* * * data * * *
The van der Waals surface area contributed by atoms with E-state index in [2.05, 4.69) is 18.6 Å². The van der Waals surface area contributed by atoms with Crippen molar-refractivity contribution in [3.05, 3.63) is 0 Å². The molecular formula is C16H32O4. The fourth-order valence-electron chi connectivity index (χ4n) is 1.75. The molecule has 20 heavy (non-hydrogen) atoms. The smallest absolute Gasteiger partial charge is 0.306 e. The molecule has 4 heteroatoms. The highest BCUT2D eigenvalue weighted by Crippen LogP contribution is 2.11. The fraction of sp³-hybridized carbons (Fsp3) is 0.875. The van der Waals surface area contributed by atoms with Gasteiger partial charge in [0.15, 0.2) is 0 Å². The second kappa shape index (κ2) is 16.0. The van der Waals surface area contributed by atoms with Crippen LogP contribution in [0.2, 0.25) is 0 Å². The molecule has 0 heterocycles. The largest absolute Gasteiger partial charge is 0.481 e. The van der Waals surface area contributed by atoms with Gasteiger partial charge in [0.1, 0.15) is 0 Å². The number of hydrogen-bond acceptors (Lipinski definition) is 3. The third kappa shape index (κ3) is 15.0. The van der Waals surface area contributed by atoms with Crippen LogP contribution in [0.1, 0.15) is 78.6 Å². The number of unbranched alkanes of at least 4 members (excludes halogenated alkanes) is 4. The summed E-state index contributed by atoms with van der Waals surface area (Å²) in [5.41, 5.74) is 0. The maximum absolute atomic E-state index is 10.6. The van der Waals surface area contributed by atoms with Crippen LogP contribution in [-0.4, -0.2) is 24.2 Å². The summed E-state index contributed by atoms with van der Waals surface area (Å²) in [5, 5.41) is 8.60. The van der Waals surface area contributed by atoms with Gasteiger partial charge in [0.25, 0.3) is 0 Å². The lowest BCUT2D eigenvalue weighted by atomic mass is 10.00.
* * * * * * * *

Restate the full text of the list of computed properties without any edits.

The van der Waals surface area contributed by atoms with E-state index in [2.05, 4.69) is 18.6 Å². The van der Waals surface area contributed by atoms with Crippen molar-refractivity contribution in [3.05, 3.63) is 0 Å². The molecular formula is C16H32O4. The fourth-order valence-electron chi connectivity index (χ4n) is 1.75. The molecule has 20 heavy (non-hydrogen) atoms. The smallest absolute Gasteiger partial charge is 0.306 e. The molecule has 4 heteroatoms. The highest BCUT2D eigenvalue weighted by Crippen LogP contribution is 2.11. The fraction of sp³-hybridized carbons (Fsp3) is 0.875. The van der Waals surface area contributed by atoms with Gasteiger partial charge in [0.15, 0.2) is 0 Å². The second kappa shape index (κ2) is 16.0. The van der Waals surface area contributed by atoms with Crippen LogP contribution in [0.2, 0.25) is 0 Å². The molecule has 0 heterocycles. The largest absolute Gasteiger partial charge is 0.481 e. The van der Waals surface area contributed by atoms with Gasteiger partial charge in [0.1, 0.15) is 0 Å². The number of hydrogen-bond acceptors (Lipinski definition) is 3. The third kappa shape index (κ3) is 15.0. The van der Waals surface area contributed by atoms with Crippen LogP contribution in [0.1, 0.15) is 78.6 Å². The number of unbranched alkanes of at least 4 members (excludes halogenated alkanes) is 4. The summed E-state index contributed by atoms with van der Waals surface area (Å²) in [5.41, 5.74) is 0. The maximum absolute atomic E-state index is 10.6. The van der Waals surface area contributed by atoms with Crippen LogP contribution in [-0.4, -0.2) is 24.2 Å². The summed E-state index contributed by atoms with van der Waals surface area (Å²) in [5, 5.41) is 8.60. The van der Waals surface area contributed by atoms with Gasteiger partial charge in [0.25, 0.3) is 0 Å². The lowest BCUT2D eigenvalue weighted by atomic mass is 10.00.